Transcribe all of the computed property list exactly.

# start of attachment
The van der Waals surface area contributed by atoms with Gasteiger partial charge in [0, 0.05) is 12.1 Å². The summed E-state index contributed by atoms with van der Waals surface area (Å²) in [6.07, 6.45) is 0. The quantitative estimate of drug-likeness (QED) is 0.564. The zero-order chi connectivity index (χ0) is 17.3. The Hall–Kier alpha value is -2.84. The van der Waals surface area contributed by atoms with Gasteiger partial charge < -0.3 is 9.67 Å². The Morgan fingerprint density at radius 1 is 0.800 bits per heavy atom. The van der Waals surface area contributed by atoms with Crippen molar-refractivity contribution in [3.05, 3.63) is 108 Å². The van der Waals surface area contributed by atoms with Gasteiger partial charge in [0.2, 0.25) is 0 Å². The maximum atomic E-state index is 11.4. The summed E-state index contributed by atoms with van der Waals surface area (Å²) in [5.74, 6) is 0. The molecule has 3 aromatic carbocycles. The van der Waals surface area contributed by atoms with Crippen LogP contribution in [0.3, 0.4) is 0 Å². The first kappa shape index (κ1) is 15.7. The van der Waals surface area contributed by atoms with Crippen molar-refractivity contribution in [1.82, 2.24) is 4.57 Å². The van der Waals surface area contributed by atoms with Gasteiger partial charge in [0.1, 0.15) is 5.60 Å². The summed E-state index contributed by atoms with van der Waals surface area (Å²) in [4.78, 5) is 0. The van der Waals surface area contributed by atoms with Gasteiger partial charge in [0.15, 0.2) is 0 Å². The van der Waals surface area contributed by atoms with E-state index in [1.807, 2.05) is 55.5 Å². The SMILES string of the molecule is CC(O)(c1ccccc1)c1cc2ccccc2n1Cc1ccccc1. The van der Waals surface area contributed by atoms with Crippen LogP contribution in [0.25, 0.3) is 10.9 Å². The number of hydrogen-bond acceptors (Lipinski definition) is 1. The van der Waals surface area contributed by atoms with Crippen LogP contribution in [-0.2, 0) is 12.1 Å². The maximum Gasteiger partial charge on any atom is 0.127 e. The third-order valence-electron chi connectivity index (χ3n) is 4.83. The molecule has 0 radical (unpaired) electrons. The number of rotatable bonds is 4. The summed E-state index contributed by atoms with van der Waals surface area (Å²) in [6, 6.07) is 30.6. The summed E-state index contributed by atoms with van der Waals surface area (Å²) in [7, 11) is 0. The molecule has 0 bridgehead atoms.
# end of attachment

The van der Waals surface area contributed by atoms with Gasteiger partial charge in [0, 0.05) is 12.1 Å². The summed E-state index contributed by atoms with van der Waals surface area (Å²) in [6.07, 6.45) is 0. The quantitative estimate of drug-likeness (QED) is 0.564. The zero-order chi connectivity index (χ0) is 17.3. The Hall–Kier alpha value is -2.84. The van der Waals surface area contributed by atoms with Gasteiger partial charge < -0.3 is 9.67 Å². The Morgan fingerprint density at radius 1 is 0.800 bits per heavy atom. The van der Waals surface area contributed by atoms with Crippen molar-refractivity contribution in [3.05, 3.63) is 108 Å². The van der Waals surface area contributed by atoms with Gasteiger partial charge in [0.2, 0.25) is 0 Å². The maximum atomic E-state index is 11.4. The summed E-state index contributed by atoms with van der Waals surface area (Å²) in [5.74, 6) is 0. The molecule has 3 aromatic carbocycles. The van der Waals surface area contributed by atoms with Crippen LogP contribution in [0.3, 0.4) is 0 Å². The first kappa shape index (κ1) is 15.7. The van der Waals surface area contributed by atoms with Crippen molar-refractivity contribution in [1.82, 2.24) is 4.57 Å². The van der Waals surface area contributed by atoms with Gasteiger partial charge in [0.1, 0.15) is 5.60 Å². The summed E-state index contributed by atoms with van der Waals surface area (Å²) in [4.78, 5) is 0. The van der Waals surface area contributed by atoms with Gasteiger partial charge in [0.15, 0.2) is 0 Å². The van der Waals surface area contributed by atoms with E-state index in [1.807, 2.05) is 55.5 Å². The SMILES string of the molecule is CC(O)(c1ccccc1)c1cc2ccccc2n1Cc1ccccc1. The van der Waals surface area contributed by atoms with Crippen LogP contribution in [0.25, 0.3) is 10.9 Å². The number of hydrogen-bond acceptors (Lipinski definition) is 1. The van der Waals surface area contributed by atoms with Crippen LogP contribution in [-0.2, 0) is 12.1 Å². The maximum Gasteiger partial charge on any atom is 0.127 e. The third-order valence-electron chi connectivity index (χ3n) is 4.83. The molecule has 0 radical (unpaired) electrons. The number of rotatable bonds is 4. The summed E-state index contributed by atoms with van der Waals surface area (Å²) in [6, 6.07) is 30.6. The summed E-state index contributed by atoms with van der Waals surface area (Å²) in [7, 11) is 0. The molecule has 0 bridgehead atoms.